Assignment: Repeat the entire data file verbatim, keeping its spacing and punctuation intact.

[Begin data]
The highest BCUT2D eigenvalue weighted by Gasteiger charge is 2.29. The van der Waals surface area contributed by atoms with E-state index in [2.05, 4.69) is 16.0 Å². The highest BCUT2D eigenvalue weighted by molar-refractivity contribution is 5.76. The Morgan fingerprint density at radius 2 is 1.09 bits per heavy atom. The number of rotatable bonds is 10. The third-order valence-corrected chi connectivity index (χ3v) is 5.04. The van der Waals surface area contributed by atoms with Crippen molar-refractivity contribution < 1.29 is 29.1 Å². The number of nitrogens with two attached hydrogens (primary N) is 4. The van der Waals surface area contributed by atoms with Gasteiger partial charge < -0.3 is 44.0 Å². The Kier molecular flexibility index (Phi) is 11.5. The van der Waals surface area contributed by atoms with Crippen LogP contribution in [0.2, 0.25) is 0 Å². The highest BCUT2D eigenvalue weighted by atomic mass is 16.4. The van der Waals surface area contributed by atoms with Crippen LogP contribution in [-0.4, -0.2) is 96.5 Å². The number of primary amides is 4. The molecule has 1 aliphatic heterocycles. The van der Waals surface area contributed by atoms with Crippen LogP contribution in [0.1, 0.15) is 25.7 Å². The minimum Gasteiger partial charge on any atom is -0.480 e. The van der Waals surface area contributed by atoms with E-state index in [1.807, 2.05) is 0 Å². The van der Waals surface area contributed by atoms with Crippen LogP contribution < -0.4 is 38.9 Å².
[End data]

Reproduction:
The highest BCUT2D eigenvalue weighted by Gasteiger charge is 2.29. The van der Waals surface area contributed by atoms with E-state index in [2.05, 4.69) is 16.0 Å². The highest BCUT2D eigenvalue weighted by molar-refractivity contribution is 5.76. The Morgan fingerprint density at radius 2 is 1.09 bits per heavy atom. The number of rotatable bonds is 10. The third-order valence-corrected chi connectivity index (χ3v) is 5.04. The van der Waals surface area contributed by atoms with Crippen molar-refractivity contribution < 1.29 is 29.1 Å². The number of nitrogens with two attached hydrogens (primary N) is 4. The van der Waals surface area contributed by atoms with Gasteiger partial charge < -0.3 is 44.0 Å². The Kier molecular flexibility index (Phi) is 11.5. The van der Waals surface area contributed by atoms with Crippen LogP contribution in [0.2, 0.25) is 0 Å². The highest BCUT2D eigenvalue weighted by atomic mass is 16.4. The van der Waals surface area contributed by atoms with Crippen LogP contribution in [-0.4, -0.2) is 96.5 Å². The number of primary amides is 4. The molecule has 1 aliphatic heterocycles. The van der Waals surface area contributed by atoms with Crippen LogP contribution in [0.1, 0.15) is 25.7 Å². The minimum Gasteiger partial charge on any atom is -0.480 e. The van der Waals surface area contributed by atoms with E-state index in [1.807, 2.05) is 0 Å². The van der Waals surface area contributed by atoms with Crippen LogP contribution < -0.4 is 38.9 Å².